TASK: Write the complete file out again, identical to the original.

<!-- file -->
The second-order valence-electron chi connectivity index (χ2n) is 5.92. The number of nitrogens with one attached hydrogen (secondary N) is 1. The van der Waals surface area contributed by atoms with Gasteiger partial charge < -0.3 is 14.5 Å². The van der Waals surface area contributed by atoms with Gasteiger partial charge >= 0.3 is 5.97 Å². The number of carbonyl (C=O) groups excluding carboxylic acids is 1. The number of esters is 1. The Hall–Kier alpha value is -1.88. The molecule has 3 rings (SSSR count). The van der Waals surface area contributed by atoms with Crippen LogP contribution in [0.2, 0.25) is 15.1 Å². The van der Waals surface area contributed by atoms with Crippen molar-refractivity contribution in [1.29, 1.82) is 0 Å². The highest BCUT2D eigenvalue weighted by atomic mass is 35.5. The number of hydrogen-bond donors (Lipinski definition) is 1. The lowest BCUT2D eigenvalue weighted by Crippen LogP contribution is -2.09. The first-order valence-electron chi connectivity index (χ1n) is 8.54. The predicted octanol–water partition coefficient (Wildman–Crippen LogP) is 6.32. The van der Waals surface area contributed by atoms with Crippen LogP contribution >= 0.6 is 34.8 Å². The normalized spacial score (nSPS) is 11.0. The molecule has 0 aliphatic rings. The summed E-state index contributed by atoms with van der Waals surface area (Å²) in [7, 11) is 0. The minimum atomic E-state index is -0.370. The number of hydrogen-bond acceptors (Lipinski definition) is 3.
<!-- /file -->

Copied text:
The second-order valence-electron chi connectivity index (χ2n) is 5.92. The number of nitrogens with one attached hydrogen (secondary N) is 1. The van der Waals surface area contributed by atoms with Gasteiger partial charge < -0.3 is 14.5 Å². The van der Waals surface area contributed by atoms with Gasteiger partial charge >= 0.3 is 5.97 Å². The number of carbonyl (C=O) groups excluding carboxylic acids is 1. The number of esters is 1. The Hall–Kier alpha value is -1.88. The molecule has 3 rings (SSSR count). The van der Waals surface area contributed by atoms with Crippen LogP contribution in [0.2, 0.25) is 15.1 Å². The van der Waals surface area contributed by atoms with Crippen molar-refractivity contribution in [1.29, 1.82) is 0 Å². The highest BCUT2D eigenvalue weighted by atomic mass is 35.5. The number of hydrogen-bond donors (Lipinski definition) is 1. The lowest BCUT2D eigenvalue weighted by Crippen LogP contribution is -2.09. The first-order valence-electron chi connectivity index (χ1n) is 8.54. The predicted octanol–water partition coefficient (Wildman–Crippen LogP) is 6.32. The van der Waals surface area contributed by atoms with Crippen LogP contribution >= 0.6 is 34.8 Å². The normalized spacial score (nSPS) is 11.0. The molecule has 0 aliphatic rings. The summed E-state index contributed by atoms with van der Waals surface area (Å²) in [7, 11) is 0. The minimum atomic E-state index is -0.370. The number of hydrogen-bond acceptors (Lipinski definition) is 3.